Lawmakers Introduce Bill To Limit Prosecutors From Using Rap Lyrics As Evidence
New York State Senator Jamaal Bailey | Photo by Lev Radin/Pacific Press/LightRocket via Getty Images

Rap and its artists have routinely had their words used against them whether in a court of law or by politicians.

A new bill introduced by two New York lawmakers wants prosecutors to stop using lyrics of rap artists against them in the courtroom. Citing freedom of artistic expression and how there are often preconceived notions about the genre.

State senators Brad Hoylman and Jamaal Bailey are the architects behind the so-called “rap music on trial” legislation on Wednesday, Nov. 17. This comes nearly two years after Tekashi 6ix9ine, a Brooklyn rapper, was sentenced to two years in prison for multiple racketeering, firearm, and drug trafficking charges.

The Democrat senators cited a controversial entanglement between the rapper and a New York-based gang to highlight how using their lyrics can put rappers behind bars. The then-26-year-old, born Daniel Hernandez, could have been sentenced to 47 years in prison, but prosecutors recommend a lesser sentence in exchange for his cooperation.

“Art is creative expression, not a blueprint of criminal plans. Yet we’ve seen prosecutors in New York and across the country try to use rap music lyrics as evidence in criminal cases, a practice upheld this year by a Maryland court,” Hoylman said in a statement, referring to Hernandez and rapper Lawrence Montague whose lyrics were also used in his murder trial of an Annapolis man.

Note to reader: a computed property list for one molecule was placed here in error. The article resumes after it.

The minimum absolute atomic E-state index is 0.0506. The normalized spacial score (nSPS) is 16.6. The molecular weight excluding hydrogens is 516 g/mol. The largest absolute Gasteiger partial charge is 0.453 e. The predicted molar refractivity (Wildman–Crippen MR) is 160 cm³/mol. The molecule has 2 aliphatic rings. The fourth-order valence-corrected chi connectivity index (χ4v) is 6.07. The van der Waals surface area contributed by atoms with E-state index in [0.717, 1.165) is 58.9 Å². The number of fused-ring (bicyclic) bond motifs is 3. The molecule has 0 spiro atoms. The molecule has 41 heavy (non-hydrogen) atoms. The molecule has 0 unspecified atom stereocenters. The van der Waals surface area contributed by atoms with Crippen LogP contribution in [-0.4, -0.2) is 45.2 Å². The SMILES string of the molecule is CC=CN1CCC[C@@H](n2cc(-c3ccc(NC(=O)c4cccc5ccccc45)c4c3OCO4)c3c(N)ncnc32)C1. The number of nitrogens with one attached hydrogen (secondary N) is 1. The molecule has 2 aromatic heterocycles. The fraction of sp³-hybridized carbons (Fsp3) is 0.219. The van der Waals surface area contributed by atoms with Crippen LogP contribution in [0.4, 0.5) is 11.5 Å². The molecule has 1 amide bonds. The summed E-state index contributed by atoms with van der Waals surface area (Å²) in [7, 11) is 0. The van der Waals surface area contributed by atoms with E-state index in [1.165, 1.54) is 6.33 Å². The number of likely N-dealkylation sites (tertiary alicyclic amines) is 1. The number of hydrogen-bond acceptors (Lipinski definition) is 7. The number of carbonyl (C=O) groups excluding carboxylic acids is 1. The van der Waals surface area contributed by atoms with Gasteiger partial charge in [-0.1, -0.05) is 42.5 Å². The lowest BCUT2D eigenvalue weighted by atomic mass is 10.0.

Montague was sentenced to 50 years in prison for the fatal shooting and for use of a firearm. Last year, an appeals court upheld that his lyrics were admissible in court because the lyrics “bear a close nexus to the details of an alleged crime.”

Upon the bill’s approval, it wouldn’t ban lyrics in the courtroom altogether, but it would require prosecutors to affirmatively prove that the evidence is admissible by clear and convincing evidence.

Loading the player...

“I hope this bill advances and lawmakers in Washington and around the country follow suit with similar protections,” said Jack Lerner, a law professor at the University of California Irvine who published the “Rap on Trial Guide” as a resource for defense attorneys.

As mentioned above, rap and hip-hop have routinely had their lyricists and lyrics used against the Black or Latino artist who crafts them, and, according to the ACLU, it is the go-to play for those who want to abrade the liberties of that specific community.

“The admission of art as criminal evidence only serves to erode this fundamental right, and the use of rap and hip-hop lyrics, in particular, is emblematic of the systemic racism that permeates our criminal justice system,” said Sen. Bailey.